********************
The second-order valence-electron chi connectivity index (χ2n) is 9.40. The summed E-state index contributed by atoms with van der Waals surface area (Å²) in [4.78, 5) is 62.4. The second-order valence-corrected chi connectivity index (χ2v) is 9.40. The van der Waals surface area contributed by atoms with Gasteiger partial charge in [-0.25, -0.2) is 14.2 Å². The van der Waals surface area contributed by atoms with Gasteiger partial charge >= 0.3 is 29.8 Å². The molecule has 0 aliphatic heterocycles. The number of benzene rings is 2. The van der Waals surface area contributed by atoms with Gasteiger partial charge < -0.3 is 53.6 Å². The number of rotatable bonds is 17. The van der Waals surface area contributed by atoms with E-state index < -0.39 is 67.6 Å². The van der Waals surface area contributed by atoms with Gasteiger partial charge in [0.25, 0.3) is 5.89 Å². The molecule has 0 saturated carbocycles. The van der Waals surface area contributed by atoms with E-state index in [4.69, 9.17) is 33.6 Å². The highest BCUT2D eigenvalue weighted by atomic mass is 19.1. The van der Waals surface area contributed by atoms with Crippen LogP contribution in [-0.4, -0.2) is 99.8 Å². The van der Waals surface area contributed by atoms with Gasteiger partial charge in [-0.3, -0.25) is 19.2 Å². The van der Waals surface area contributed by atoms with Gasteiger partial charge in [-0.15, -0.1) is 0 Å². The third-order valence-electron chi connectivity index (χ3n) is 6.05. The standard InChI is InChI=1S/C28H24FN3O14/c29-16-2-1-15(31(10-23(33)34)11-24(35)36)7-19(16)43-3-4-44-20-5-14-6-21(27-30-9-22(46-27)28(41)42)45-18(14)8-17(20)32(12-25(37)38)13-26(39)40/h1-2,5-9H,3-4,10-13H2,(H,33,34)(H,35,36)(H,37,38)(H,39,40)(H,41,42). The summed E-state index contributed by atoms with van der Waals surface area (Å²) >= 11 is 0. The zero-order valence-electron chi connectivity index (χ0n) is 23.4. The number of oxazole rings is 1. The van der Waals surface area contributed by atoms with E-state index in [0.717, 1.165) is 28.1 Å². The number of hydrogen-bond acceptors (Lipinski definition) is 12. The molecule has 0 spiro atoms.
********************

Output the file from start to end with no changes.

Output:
The second-order valence-electron chi connectivity index (χ2n) is 9.40. The summed E-state index contributed by atoms with van der Waals surface area (Å²) in [4.78, 5) is 62.4. The second-order valence-corrected chi connectivity index (χ2v) is 9.40. The van der Waals surface area contributed by atoms with Gasteiger partial charge in [-0.25, -0.2) is 14.2 Å². The van der Waals surface area contributed by atoms with Gasteiger partial charge >= 0.3 is 29.8 Å². The molecule has 0 aliphatic heterocycles. The number of benzene rings is 2. The van der Waals surface area contributed by atoms with Gasteiger partial charge < -0.3 is 53.6 Å². The number of rotatable bonds is 17. The van der Waals surface area contributed by atoms with E-state index < -0.39 is 67.6 Å². The van der Waals surface area contributed by atoms with Gasteiger partial charge in [0.25, 0.3) is 5.89 Å². The molecule has 0 saturated carbocycles. The van der Waals surface area contributed by atoms with E-state index in [4.69, 9.17) is 33.6 Å². The highest BCUT2D eigenvalue weighted by atomic mass is 19.1. The van der Waals surface area contributed by atoms with Crippen LogP contribution in [-0.4, -0.2) is 99.8 Å². The van der Waals surface area contributed by atoms with Gasteiger partial charge in [-0.3, -0.25) is 19.2 Å². The van der Waals surface area contributed by atoms with Gasteiger partial charge in [-0.15, -0.1) is 0 Å². The third-order valence-electron chi connectivity index (χ3n) is 6.05. The standard InChI is InChI=1S/C28H24FN3O14/c29-16-2-1-15(31(10-23(33)34)11-24(35)36)7-19(16)43-3-4-44-20-5-14-6-21(27-30-9-22(46-27)28(41)42)45-18(14)8-17(20)32(12-25(37)38)13-26(39)40/h1-2,5-9H,3-4,10-13H2,(H,33,34)(H,35,36)(H,37,38)(H,39,40)(H,41,42). The summed E-state index contributed by atoms with van der Waals surface area (Å²) >= 11 is 0. The zero-order valence-electron chi connectivity index (χ0n) is 23.4. The number of oxazole rings is 1. The van der Waals surface area contributed by atoms with E-state index in [0.717, 1.165) is 28.1 Å². The number of hydrogen-bond acceptors (Lipinski definition) is 12. The molecule has 0 spiro atoms.